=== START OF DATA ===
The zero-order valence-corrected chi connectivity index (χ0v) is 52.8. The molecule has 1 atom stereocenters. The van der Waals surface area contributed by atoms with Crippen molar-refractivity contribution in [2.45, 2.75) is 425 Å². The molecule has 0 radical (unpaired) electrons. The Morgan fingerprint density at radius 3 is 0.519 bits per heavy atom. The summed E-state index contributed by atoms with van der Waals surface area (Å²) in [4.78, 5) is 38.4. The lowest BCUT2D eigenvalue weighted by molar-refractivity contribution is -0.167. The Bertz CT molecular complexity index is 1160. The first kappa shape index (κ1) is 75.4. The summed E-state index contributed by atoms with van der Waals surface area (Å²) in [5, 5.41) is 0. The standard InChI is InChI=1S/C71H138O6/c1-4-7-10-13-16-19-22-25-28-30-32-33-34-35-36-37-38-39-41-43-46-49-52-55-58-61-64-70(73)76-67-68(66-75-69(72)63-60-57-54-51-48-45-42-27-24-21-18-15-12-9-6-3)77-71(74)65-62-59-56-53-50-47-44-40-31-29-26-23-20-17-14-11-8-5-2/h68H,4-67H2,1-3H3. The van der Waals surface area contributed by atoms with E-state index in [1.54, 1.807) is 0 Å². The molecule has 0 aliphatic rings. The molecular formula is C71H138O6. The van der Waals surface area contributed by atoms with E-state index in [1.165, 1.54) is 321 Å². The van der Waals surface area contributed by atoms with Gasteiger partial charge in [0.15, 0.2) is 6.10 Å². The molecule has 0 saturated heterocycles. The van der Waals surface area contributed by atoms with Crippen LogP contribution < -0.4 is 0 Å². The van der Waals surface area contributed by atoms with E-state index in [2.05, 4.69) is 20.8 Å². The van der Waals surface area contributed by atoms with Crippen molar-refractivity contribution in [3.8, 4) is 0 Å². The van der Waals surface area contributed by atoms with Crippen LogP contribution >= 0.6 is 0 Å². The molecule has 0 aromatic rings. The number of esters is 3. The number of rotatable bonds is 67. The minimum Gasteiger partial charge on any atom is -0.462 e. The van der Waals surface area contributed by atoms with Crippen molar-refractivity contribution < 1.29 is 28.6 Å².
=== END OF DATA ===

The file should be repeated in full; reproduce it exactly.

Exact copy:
The zero-order valence-corrected chi connectivity index (χ0v) is 52.8. The molecule has 1 atom stereocenters. The van der Waals surface area contributed by atoms with Crippen molar-refractivity contribution in [2.45, 2.75) is 425 Å². The molecule has 0 radical (unpaired) electrons. The Morgan fingerprint density at radius 3 is 0.519 bits per heavy atom. The summed E-state index contributed by atoms with van der Waals surface area (Å²) in [4.78, 5) is 38.4. The lowest BCUT2D eigenvalue weighted by molar-refractivity contribution is -0.167. The Bertz CT molecular complexity index is 1160. The first kappa shape index (κ1) is 75.4. The summed E-state index contributed by atoms with van der Waals surface area (Å²) in [5, 5.41) is 0. The standard InChI is InChI=1S/C71H138O6/c1-4-7-10-13-16-19-22-25-28-30-32-33-34-35-36-37-38-39-41-43-46-49-52-55-58-61-64-70(73)76-67-68(66-75-69(72)63-60-57-54-51-48-45-42-27-24-21-18-15-12-9-6-3)77-71(74)65-62-59-56-53-50-47-44-40-31-29-26-23-20-17-14-11-8-5-2/h68H,4-67H2,1-3H3. The van der Waals surface area contributed by atoms with E-state index in [1.54, 1.807) is 0 Å². The molecule has 0 aliphatic rings. The molecular formula is C71H138O6. The van der Waals surface area contributed by atoms with E-state index in [1.165, 1.54) is 321 Å². The van der Waals surface area contributed by atoms with Gasteiger partial charge in [0.15, 0.2) is 6.10 Å². The molecule has 0 saturated heterocycles. The van der Waals surface area contributed by atoms with Crippen LogP contribution < -0.4 is 0 Å². The van der Waals surface area contributed by atoms with E-state index in [2.05, 4.69) is 20.8 Å². The van der Waals surface area contributed by atoms with Crippen molar-refractivity contribution in [3.8, 4) is 0 Å². The van der Waals surface area contributed by atoms with Crippen LogP contribution >= 0.6 is 0 Å². The molecule has 0 aromatic rings. The number of esters is 3. The number of rotatable bonds is 67. The minimum Gasteiger partial charge on any atom is -0.462 e. The van der Waals surface area contributed by atoms with Crippen molar-refractivity contribution < 1.29 is 28.6 Å².